As for Jeffery Ford, he comes the apology, I can't say I have read more a short story or two before. Not sure why he had not caught on with me before. That said is why this series exists, because I got a great introduction to a fantastic author. All six stories were well written and it is clear that Ford is an excellent writer whose influences go far beyond the genre ghetto. He has a great style that feels classical at times, conversational at other times.

My favorite stories were Boatman's Holiday and The Night Whiskey. That said I really loved the Japanese setting of the opening story. The most powerful piece by a country mile was the Boatman's Holiday. Hell and the river Styx is a really tricky subject to write about. There is a balance between not being dark enough and being goofy that is really hard to strike. There is a dark beauty to this piece that is worth the whole book. I loved every word that dripped with vivid humidity and pain. Ford gave the Boatman and the setting of Styx a painful reality and I loved it.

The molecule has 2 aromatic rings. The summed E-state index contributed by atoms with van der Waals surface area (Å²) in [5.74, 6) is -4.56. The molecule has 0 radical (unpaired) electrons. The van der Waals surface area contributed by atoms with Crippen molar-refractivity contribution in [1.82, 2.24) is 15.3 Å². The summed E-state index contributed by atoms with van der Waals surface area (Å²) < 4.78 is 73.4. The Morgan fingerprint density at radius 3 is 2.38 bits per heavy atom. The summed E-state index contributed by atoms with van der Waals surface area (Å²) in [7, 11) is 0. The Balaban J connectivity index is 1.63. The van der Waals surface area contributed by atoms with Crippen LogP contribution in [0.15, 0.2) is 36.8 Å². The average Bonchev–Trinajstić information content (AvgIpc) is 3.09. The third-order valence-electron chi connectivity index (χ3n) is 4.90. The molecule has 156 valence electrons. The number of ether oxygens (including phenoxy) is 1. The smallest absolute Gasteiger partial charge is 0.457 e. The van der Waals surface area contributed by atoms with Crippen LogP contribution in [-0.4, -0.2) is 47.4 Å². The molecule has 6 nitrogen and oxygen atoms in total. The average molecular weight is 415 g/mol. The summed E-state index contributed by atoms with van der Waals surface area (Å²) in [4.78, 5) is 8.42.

The Night Whiskey showed Ford's skill for characters. Boatman's holiday and A Natural History of Autumn showed off his ability to use the setting. As this series tends to do there is a little bit to learn about every aspect of the horror short story. The book succeeds in the sense that I am now primed to read more Jeffery Ford and it will happen.

Saturday, September 28, 2019

Book Review: The Moon is a Harsh Mistress by Robert A. Heinlein

The Moon is a Harsh Mistress by Robert A. Heinlein

Paperback, 288 pages

Published March 14th 2005 by Hodder & Stoughton (first published April 1966)

Hugo Award for Best Novel (1967)

Nebula Award Nominee for Best Novel (1966)